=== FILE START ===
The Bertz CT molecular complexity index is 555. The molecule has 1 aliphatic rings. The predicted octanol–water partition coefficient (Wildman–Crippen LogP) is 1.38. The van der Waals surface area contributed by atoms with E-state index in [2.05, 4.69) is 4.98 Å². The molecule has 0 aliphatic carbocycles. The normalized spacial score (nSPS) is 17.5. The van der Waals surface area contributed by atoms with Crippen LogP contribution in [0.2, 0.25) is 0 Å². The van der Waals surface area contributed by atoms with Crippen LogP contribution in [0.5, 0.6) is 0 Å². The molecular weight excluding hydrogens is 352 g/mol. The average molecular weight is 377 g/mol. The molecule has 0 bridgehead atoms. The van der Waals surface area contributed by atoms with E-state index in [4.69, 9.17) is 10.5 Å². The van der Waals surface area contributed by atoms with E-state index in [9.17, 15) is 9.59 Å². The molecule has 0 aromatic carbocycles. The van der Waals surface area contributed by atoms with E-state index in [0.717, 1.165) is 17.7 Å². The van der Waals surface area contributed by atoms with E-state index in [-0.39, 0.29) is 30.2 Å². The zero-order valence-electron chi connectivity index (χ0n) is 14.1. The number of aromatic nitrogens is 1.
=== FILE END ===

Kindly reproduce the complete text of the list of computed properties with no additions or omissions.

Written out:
The Bertz CT molecular complexity index is 555. The molecule has 1 aliphatic rings. The predicted octanol–water partition coefficient (Wildman–Crippen LogP) is 1.38. The van der Waals surface area contributed by atoms with E-state index in [2.05, 4.69) is 4.98 Å². The molecule has 0 aliphatic carbocycles. The normalized spacial score (nSPS) is 17.5. The van der Waals surface area contributed by atoms with Crippen LogP contribution in [0.2, 0.25) is 0 Å². The van der Waals surface area contributed by atoms with Crippen LogP contribution in [0.5, 0.6) is 0 Å². The molecular weight excluding hydrogens is 352 g/mol. The average molecular weight is 377 g/mol. The molecule has 0 bridgehead atoms. The van der Waals surface area contributed by atoms with E-state index in [4.69, 9.17) is 10.5 Å². The van der Waals surface area contributed by atoms with E-state index in [9.17, 15) is 9.59 Å². The molecule has 0 aromatic carbocycles. The van der Waals surface area contributed by atoms with E-state index in [0.717, 1.165) is 17.7 Å². The van der Waals surface area contributed by atoms with E-state index in [-0.39, 0.29) is 30.2 Å². The zero-order valence-electron chi connectivity index (χ0n) is 14.1. The number of aromatic nitrogens is 1.